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African trypanosomes and related kinetoplastid parasites selectively traffic specific membrane proteins to the flagellar membrane, but the mechanisms for this trafficking are poorly understood. We show here that KHARON, a protein originally identified in Leishmania parasites, interacts with a putative trypanosome calcium channel and is required for its targeting to the flagellar membrane. KHARON is located at the base of the flagellar axoneme, where it likely mediates targeting of flagellar membrane proteins, but is also on the subpellicular microtubules and the mitotic spindle. Hence, KHARON is probably a multifunctional protein that associates with several components of the trypanosome cytoskeleton. RNA interference-mediated knockdown of KHARON mRNA results in failure of the calcium channel to enter the flagellar membrane, detachment of the flagellum from the cell body, and disruption of mitotic spindles. Furthermore, knockdown of KHARON mRNA induces a lethal failure of cytokinesis in both bloodstream (mammalian host) and procyclic (insect vector) life cycle stages, and KHARON is thus critical for parasite viability.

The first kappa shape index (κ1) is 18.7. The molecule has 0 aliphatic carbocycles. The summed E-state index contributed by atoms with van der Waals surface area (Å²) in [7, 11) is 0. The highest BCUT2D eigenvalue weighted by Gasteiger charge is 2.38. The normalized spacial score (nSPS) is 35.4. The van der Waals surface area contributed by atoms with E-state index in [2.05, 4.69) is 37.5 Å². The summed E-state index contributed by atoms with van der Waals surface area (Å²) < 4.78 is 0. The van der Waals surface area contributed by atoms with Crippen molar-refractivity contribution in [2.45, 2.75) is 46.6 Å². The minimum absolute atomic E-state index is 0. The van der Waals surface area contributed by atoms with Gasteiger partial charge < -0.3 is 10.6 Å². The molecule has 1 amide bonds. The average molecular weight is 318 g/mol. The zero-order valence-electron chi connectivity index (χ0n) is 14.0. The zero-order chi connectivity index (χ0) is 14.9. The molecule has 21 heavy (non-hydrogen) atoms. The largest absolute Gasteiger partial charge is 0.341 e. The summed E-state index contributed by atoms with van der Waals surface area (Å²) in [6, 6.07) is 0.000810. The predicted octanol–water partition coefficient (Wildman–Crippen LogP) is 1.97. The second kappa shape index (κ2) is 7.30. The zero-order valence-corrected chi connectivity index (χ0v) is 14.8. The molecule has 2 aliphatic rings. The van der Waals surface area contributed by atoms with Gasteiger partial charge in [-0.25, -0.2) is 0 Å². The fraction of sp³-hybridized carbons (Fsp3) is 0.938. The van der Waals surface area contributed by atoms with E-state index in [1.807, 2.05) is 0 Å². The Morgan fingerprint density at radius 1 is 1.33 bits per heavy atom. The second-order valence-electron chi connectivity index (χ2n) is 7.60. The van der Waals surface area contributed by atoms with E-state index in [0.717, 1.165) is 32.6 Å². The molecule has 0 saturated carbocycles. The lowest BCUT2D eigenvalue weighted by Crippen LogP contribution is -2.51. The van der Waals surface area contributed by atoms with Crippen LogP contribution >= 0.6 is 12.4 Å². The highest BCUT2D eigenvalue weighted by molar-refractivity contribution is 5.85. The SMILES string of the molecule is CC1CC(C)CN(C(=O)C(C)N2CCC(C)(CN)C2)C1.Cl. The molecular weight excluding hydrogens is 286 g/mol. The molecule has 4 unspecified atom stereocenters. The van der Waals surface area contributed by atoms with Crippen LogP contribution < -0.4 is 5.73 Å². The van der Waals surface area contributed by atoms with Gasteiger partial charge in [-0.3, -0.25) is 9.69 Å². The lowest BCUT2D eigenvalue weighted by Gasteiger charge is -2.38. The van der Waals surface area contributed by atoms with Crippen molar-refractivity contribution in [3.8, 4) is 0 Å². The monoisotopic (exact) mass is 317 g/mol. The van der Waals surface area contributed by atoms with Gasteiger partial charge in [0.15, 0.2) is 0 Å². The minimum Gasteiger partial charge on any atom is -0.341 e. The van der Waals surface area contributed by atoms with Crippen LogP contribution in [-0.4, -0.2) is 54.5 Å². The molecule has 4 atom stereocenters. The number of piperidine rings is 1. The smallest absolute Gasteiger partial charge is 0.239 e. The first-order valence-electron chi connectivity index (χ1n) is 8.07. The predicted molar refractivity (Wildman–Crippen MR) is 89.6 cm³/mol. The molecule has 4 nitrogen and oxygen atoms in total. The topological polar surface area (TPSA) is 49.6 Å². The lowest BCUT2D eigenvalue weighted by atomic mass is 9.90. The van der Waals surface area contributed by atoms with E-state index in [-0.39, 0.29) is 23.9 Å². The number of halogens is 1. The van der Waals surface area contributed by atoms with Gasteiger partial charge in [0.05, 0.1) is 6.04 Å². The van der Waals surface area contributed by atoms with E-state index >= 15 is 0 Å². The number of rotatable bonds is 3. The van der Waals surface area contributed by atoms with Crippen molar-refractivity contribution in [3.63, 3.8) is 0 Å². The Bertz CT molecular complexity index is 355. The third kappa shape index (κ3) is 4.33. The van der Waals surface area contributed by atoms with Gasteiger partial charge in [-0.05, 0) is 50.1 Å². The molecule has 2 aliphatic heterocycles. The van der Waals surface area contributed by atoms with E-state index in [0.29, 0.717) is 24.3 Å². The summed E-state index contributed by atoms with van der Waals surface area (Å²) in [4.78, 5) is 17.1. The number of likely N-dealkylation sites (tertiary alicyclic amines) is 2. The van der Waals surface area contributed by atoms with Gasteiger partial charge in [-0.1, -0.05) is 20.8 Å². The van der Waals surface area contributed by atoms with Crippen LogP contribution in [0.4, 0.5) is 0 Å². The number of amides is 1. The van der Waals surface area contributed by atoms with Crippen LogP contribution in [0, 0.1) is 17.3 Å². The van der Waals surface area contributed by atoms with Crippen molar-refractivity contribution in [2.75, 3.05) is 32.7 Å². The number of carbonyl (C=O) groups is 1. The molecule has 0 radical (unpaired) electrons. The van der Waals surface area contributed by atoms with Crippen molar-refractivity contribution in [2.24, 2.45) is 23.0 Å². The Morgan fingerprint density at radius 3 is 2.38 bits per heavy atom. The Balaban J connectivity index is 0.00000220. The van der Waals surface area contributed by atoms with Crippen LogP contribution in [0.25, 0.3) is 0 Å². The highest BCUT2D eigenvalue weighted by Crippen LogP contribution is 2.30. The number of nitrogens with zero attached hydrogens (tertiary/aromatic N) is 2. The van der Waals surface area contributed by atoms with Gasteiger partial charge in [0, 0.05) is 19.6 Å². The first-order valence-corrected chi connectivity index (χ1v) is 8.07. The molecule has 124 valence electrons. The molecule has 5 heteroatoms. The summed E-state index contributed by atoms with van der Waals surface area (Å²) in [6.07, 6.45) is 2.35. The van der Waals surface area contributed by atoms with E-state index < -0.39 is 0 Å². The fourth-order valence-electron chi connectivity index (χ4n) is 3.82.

Original publication




Journal article


J Biol Chem

Publication Date





19760 - 19773


Trypanosoma brucei, calcium channel, cytoskeleton, membrane protein, mitotic spindle, trafficking, Calcium Channels, Cell Membrane, Cytokinesis, Cytoskeletal Proteins, Flagella, Gene Knockdown Techniques, Leishmania, Protozoan Proteins, Spindle Apparatus, Trypanosoma brucei brucei